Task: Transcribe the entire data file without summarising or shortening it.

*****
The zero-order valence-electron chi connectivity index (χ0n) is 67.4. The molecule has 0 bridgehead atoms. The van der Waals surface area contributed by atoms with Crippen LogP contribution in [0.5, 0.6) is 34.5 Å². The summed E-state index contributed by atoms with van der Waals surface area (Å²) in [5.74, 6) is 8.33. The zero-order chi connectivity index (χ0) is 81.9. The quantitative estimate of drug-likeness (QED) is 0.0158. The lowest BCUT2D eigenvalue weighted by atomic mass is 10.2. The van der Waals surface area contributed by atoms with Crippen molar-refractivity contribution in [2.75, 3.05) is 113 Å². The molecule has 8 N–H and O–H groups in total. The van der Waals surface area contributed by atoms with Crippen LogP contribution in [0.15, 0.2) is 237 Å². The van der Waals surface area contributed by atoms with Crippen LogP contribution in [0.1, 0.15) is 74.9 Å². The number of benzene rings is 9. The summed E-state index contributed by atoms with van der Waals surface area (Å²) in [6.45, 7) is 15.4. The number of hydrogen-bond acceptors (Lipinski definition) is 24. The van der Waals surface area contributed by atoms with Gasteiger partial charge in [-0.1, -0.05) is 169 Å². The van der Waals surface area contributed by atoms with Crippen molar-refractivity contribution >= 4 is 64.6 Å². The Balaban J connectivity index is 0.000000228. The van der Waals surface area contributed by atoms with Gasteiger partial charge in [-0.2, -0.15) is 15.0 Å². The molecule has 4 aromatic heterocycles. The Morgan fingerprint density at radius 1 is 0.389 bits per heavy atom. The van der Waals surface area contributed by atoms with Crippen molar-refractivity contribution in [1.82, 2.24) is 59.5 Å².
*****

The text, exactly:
The zero-order valence-electron chi connectivity index (χ0n) is 67.4. The molecule has 0 bridgehead atoms. The van der Waals surface area contributed by atoms with Crippen LogP contribution in [0.5, 0.6) is 34.5 Å². The summed E-state index contributed by atoms with van der Waals surface area (Å²) in [5.74, 6) is 8.33. The zero-order chi connectivity index (χ0) is 81.9. The quantitative estimate of drug-likeness (QED) is 0.0158. The lowest BCUT2D eigenvalue weighted by atomic mass is 10.2. The van der Waals surface area contributed by atoms with Crippen molar-refractivity contribution in [2.75, 3.05) is 113 Å². The molecule has 8 N–H and O–H groups in total. The van der Waals surface area contributed by atoms with Crippen LogP contribution in [0.15, 0.2) is 237 Å². The van der Waals surface area contributed by atoms with Crippen LogP contribution in [0.1, 0.15) is 74.9 Å². The number of benzene rings is 9. The summed E-state index contributed by atoms with van der Waals surface area (Å²) in [6.45, 7) is 15.4. The number of hydrogen-bond acceptors (Lipinski definition) is 24. The van der Waals surface area contributed by atoms with Gasteiger partial charge in [-0.1, -0.05) is 169 Å². The van der Waals surface area contributed by atoms with Crippen molar-refractivity contribution >= 4 is 64.6 Å². The Balaban J connectivity index is 0.000000228. The van der Waals surface area contributed by atoms with Gasteiger partial charge in [-0.2, -0.15) is 15.0 Å². The molecule has 4 aromatic heterocycles. The Morgan fingerprint density at radius 1 is 0.389 bits per heavy atom. The van der Waals surface area contributed by atoms with Crippen molar-refractivity contribution in [1.82, 2.24) is 59.5 Å².